A prototype device that causes the tongue to tingle shows promise as something that could help blind people navigate without the use of canes or seeing-eye dogs.
The device, tentatively called the Tongue Display Unit (TDU), consists of a coin-size grid (about the size of a Canadian quarter) that is placed on the tip of the tongue. It is held in place by the user pressing the tongue to the roof of the mouth. The grid, in turn, is attached to a wire connected to a transducer, a small camera and a battery pack.
The camera “sees” what is in front of the user and the information is converted, via the transducer, into pulses that feel something like champagne bubbles, says Maurice Ptito, a professor of visual science at the University of Montreal.
The device is only at the proof-of-principle stage, but brain scans in blind people show that while they are using the device to navigate, the visual centres of their brains are activated. Right now, the device detects tones of grey: White causes no tongue tingling, black strong tingling.
In tests, subjects walked through a white corridor with several black-coloured obstacles, including boxes on the floor and items mounted on walls. The TDU gives the wearer an idea of what’s coming up at a distance of up to nine feet, Ptito says.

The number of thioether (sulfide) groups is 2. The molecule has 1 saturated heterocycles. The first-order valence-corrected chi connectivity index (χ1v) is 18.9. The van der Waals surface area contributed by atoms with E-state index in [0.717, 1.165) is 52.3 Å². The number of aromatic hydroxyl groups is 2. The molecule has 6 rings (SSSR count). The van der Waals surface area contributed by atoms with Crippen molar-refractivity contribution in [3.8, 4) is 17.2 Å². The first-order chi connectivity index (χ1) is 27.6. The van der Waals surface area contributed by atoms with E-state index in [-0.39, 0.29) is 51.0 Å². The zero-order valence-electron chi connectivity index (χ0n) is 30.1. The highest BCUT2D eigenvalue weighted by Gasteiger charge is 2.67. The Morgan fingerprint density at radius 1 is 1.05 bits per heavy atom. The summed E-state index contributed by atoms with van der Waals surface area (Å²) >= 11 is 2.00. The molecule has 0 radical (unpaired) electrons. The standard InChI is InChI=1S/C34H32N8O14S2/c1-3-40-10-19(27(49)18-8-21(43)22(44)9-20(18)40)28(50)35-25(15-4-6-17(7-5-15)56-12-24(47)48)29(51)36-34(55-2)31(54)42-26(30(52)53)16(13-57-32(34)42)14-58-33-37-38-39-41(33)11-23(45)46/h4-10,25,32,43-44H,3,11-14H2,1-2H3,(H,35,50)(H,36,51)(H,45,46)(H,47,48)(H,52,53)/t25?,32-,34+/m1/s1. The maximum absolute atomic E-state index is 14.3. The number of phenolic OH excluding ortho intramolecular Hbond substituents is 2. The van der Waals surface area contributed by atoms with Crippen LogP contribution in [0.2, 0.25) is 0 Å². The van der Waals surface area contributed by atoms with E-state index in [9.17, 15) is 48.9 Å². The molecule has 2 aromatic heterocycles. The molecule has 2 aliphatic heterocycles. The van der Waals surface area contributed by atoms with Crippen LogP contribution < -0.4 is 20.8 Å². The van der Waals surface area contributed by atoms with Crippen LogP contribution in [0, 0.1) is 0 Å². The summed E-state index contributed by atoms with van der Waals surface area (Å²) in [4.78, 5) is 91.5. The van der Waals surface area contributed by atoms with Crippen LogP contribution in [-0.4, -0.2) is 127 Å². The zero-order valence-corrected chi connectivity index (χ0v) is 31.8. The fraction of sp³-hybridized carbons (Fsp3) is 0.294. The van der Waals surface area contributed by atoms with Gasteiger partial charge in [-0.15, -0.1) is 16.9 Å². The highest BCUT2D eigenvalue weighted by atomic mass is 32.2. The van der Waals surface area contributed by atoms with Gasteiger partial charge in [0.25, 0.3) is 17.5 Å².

“Nine feet, that’s not bad. They stand in front of the wall, and there is a big bar there. If you ask them what they sense, they will tell you there is something there on the wall that is vertical. They perceive the environment.”
This doesn’t mean they see anything, but some aspects connected to vision are apparently being used, Ptito says. As well, subjects report a different sort of sense of their surrounding environment. “They can feel depth by distance. They are probably experiencing something analogous to stereo vision. They can tell you something is in front or in the back. They tell you something is out there and they can walk to it. That’s not bad when you’ve never seen before.”